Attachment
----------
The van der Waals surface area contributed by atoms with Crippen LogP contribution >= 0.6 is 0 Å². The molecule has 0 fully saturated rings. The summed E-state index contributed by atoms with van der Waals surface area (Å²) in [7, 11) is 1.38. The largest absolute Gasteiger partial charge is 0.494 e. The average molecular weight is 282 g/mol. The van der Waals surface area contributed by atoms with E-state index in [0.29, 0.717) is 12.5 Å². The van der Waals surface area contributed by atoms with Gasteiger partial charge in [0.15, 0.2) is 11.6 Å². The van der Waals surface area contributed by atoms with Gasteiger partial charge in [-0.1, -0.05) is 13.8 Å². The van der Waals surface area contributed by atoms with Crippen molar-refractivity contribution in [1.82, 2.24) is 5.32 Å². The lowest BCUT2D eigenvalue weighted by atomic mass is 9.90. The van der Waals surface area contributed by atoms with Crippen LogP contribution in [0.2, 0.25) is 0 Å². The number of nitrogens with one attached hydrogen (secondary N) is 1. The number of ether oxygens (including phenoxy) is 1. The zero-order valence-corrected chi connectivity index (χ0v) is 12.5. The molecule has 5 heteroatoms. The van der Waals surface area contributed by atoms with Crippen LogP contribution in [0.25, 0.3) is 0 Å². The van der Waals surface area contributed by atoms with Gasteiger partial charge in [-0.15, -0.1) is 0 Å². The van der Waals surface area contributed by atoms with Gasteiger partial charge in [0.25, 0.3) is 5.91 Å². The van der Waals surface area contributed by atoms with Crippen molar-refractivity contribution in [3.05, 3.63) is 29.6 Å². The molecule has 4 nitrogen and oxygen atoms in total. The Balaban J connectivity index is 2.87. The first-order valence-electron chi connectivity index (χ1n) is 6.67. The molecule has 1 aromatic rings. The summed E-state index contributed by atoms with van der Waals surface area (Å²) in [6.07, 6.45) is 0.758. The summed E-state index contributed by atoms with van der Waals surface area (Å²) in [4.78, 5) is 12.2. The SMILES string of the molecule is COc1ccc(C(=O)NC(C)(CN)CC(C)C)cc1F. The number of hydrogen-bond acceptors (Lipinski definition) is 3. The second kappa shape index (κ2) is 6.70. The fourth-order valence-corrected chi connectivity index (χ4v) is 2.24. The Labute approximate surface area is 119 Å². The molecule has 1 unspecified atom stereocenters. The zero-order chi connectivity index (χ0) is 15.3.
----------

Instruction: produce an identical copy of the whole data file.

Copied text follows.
The van der Waals surface area contributed by atoms with Crippen LogP contribution >= 0.6 is 0 Å². The molecule has 0 fully saturated rings. The summed E-state index contributed by atoms with van der Waals surface area (Å²) in [7, 11) is 1.38. The largest absolute Gasteiger partial charge is 0.494 e. The average molecular weight is 282 g/mol. The van der Waals surface area contributed by atoms with E-state index in [0.29, 0.717) is 12.5 Å². The van der Waals surface area contributed by atoms with Gasteiger partial charge in [0.15, 0.2) is 11.6 Å². The van der Waals surface area contributed by atoms with Gasteiger partial charge in [-0.1, -0.05) is 13.8 Å². The van der Waals surface area contributed by atoms with Crippen molar-refractivity contribution in [1.82, 2.24) is 5.32 Å². The lowest BCUT2D eigenvalue weighted by atomic mass is 9.90. The van der Waals surface area contributed by atoms with Crippen LogP contribution in [0.2, 0.25) is 0 Å². The number of nitrogens with one attached hydrogen (secondary N) is 1. The number of ether oxygens (including phenoxy) is 1. The zero-order valence-corrected chi connectivity index (χ0v) is 12.5. The molecule has 5 heteroatoms. The van der Waals surface area contributed by atoms with Crippen LogP contribution in [0.25, 0.3) is 0 Å². The van der Waals surface area contributed by atoms with Gasteiger partial charge in [-0.15, -0.1) is 0 Å². The van der Waals surface area contributed by atoms with Gasteiger partial charge in [0.25, 0.3) is 5.91 Å². The van der Waals surface area contributed by atoms with Crippen molar-refractivity contribution in [3.05, 3.63) is 29.6 Å². The molecule has 4 nitrogen and oxygen atoms in total. The Balaban J connectivity index is 2.87. The first-order valence-electron chi connectivity index (χ1n) is 6.67. The molecule has 1 aromatic rings. The summed E-state index contributed by atoms with van der Waals surface area (Å²) in [6.07, 6.45) is 0.758. The summed E-state index contributed by atoms with van der Waals surface area (Å²) in [4.78, 5) is 12.2. The SMILES string of the molecule is COc1ccc(C(=O)NC(C)(CN)CC(C)C)cc1F. The number of hydrogen-bond acceptors (Lipinski definition) is 3. The second kappa shape index (κ2) is 6.70. The fourth-order valence-corrected chi connectivity index (χ4v) is 2.24. The Labute approximate surface area is 119 Å². The molecule has 1 unspecified atom stereocenters. The zero-order chi connectivity index (χ0) is 15.3.